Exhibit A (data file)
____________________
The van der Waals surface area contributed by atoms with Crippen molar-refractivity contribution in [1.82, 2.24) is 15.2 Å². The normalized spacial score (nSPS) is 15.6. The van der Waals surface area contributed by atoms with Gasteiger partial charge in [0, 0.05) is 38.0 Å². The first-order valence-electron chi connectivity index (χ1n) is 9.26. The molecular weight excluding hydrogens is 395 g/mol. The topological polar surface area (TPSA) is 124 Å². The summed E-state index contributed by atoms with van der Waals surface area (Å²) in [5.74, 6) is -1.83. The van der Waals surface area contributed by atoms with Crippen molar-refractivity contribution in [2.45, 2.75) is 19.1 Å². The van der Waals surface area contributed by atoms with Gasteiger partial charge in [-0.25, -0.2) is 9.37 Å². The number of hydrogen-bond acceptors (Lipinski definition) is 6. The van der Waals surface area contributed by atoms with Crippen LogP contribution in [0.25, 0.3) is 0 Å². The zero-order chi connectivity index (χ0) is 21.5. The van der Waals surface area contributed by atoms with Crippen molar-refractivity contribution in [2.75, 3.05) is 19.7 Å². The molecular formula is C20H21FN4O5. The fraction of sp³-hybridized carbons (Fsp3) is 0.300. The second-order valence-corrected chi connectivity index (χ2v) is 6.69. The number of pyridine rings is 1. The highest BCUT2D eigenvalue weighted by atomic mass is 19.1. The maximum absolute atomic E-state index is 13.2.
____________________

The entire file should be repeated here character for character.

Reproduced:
The van der Waals surface area contributed by atoms with Crippen molar-refractivity contribution in [1.82, 2.24) is 15.2 Å². The normalized spacial score (nSPS) is 15.6. The van der Waals surface area contributed by atoms with Gasteiger partial charge in [0, 0.05) is 38.0 Å². The first-order valence-electron chi connectivity index (χ1n) is 9.26. The molecular weight excluding hydrogens is 395 g/mol. The topological polar surface area (TPSA) is 124 Å². The summed E-state index contributed by atoms with van der Waals surface area (Å²) in [5.74, 6) is -1.83. The van der Waals surface area contributed by atoms with Crippen molar-refractivity contribution in [2.45, 2.75) is 19.1 Å². The van der Waals surface area contributed by atoms with Gasteiger partial charge in [-0.25, -0.2) is 9.37 Å². The number of hydrogen-bond acceptors (Lipinski definition) is 6. The van der Waals surface area contributed by atoms with Crippen LogP contribution in [0.25, 0.3) is 0 Å². The zero-order chi connectivity index (χ0) is 21.5. The van der Waals surface area contributed by atoms with Crippen molar-refractivity contribution in [2.75, 3.05) is 19.7 Å². The molecular formula is C20H21FN4O5. The fraction of sp³-hybridized carbons (Fsp3) is 0.300. The second-order valence-corrected chi connectivity index (χ2v) is 6.69. The number of pyridine rings is 1. The highest BCUT2D eigenvalue weighted by atomic mass is 19.1. The maximum absolute atomic E-state index is 13.2.